The significance of this more pleasant encounter was that when Social Sciences couldn’t find the publication I’d ordered, I was in a much better frame of mind to deal with it – an African adventure approach was what the doctor had ordered on this occasion (I don’t usually visit Social Sciences, but this is where you find Session Papers), it worked. It turned out the person serving me was new on the counter usually being in another reading room so together we both learnt something about the room. Sad to say, the document all this was over didn’t contain what I’d hoped it would. At least I can tick it off the list.

Back to practising though… it’s the inconsistencies that annoy me most. Not the policy providing it is based on common sense and this I think is where we go wrong today. The tickbox dictates how we practise as do our traditions. How are we to create a world where people are people and respect each other for being people irrespective of their beliefs if we don’t compromise? As an historian, looking back, I distinguish between ethnic groups and micro-nations to explain the interactions and consequences of the past, but looking forward and being in the present, we’re all people bringing our rich heritage with us.

Recently, a group I’m involved with invited another group to join us – we had slightly different practises and in getting the two groups together, compromise had to be made. However, at the final preparation meeting which I couldn’t attend, some dogmatic thoughts dominated and the compromise solution was done away with. For me, as I explained to someone afterwards, it was as though I’d invited a vegetarian to dinner and purposefully fed them meat. The group having professed to be open, turned out to be as closed as other groups in terms of accommodating peoples of different beliefs. I probably did overreact to this situation but thankfully before taking any action sought the wisdom of others. It’s still got me thinking though about practising what we preach and how we get there when people are coming from such different starting points. (cf review Tim Butcher).

Practising what one preaches has its challenges as Jan Smuts discovered during his command in East Africa. Not one to sit still at headquarters behind the lines, he pushed forward sleeping out in the open with the men, reconnoitring himself much to the horror of his British staff and concern of his South African staff. But, putting himself in this position, he won the respect and admiration of the rank and file. One can’t say the same about the officers though. The downside of Smuts being ‘on the ground’ meant he often missed the big picture and the strategic overview, didn’t pay enough attention to supply lines as he was coping or wasn’t aware of the real situation. It was also one of the reasons he didn’t tackle the black-white issue in South Africa. He couldn’t find a way to bridge the gap between his personal beliefs and where mass white thinking was at the time. On this issue he took the political expediency of trying to stay in power in order to reduce the impact but that had its own consequences, not least his historical reputation.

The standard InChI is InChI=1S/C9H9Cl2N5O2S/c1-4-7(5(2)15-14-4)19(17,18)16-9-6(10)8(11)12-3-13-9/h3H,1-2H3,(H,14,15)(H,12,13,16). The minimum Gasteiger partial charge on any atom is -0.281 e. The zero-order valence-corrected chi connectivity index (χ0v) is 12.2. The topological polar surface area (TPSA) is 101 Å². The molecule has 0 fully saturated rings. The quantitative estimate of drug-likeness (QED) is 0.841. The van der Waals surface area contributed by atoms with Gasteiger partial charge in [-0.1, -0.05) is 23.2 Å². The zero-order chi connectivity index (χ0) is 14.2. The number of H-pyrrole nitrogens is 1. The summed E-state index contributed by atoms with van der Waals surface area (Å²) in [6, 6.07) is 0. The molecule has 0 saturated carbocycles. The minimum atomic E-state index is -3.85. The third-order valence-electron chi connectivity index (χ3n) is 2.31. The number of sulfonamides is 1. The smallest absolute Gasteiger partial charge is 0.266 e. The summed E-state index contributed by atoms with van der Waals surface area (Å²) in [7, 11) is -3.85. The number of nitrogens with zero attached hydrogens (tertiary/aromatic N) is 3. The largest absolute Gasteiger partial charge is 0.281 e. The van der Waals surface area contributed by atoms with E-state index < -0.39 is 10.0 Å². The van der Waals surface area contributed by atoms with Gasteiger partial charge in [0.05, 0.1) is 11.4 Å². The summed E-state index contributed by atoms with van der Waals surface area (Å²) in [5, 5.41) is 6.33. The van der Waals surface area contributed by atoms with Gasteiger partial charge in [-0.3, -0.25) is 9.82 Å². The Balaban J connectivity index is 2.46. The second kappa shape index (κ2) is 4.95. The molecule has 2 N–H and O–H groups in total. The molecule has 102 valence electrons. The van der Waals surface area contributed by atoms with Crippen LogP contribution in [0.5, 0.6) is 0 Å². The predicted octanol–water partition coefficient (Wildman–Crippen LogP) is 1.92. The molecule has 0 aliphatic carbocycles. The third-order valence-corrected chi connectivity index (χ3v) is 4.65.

It’s not always easy to practise what one preaches as the circumstances dictate otherwise, but knowing where to draw the line and being flexible enough to deal with it will go a long way to making life a little more pleasant for those on the receiving end of my overreaction and hopefully me personally. My current behaviour-changing challenge is to deal with inconsistencies more cheerfully. It paid off at the B, perhaps it will elsewhere too.

On death and remembrance: more unsung heroes

I went to a white British funeral the Friday of the same week as the centenary of the sinking of the Mendi. It was for a remarkable man, a person I only knew for about two years. The emotions caught me unawares – from the moment the piper started warming up (whilst I was doing some other bits in the area). How and why?

Here in the church was a body in the coffin, once at the front of the church, the ashes of his wife carefully wrapped in a scarlet velvet cloth were gently placed on top. After nearly two years the couple were together again. I’d been to Jean’s funeral too. And I couldn’t help but think of others in the congregation who were looking forward to the day when they too would join their partner in rest and peace.

On Thursday, I was paging through the records of York Hospital which had treated men suffering from various ailments as a result of the Peninsular Wars – letters of what happened to the effects of those who died were stapled to returns.

Wednesday afternoon was spent with the student Historical Society of Warwick University, talking about cross-cultural research around World War 1 Africa. A focus being on how different cultures remember their past and how we record it – traditional Commonwealth War Grave Cemeteries and Indian Cremation memorials for those of recognised faiths and unmarked mass graves for the others. I’ve often spoken of my encounter with the Masai women at the foot of Salaita Hill who couldn’t understand why white people keep coming to this dusty hill and walk up it. Their remembrance takes place telling stories around the fire. And then my other African friends who believe that a person still lives (a little bit in everyone) until the last person who knew them dies.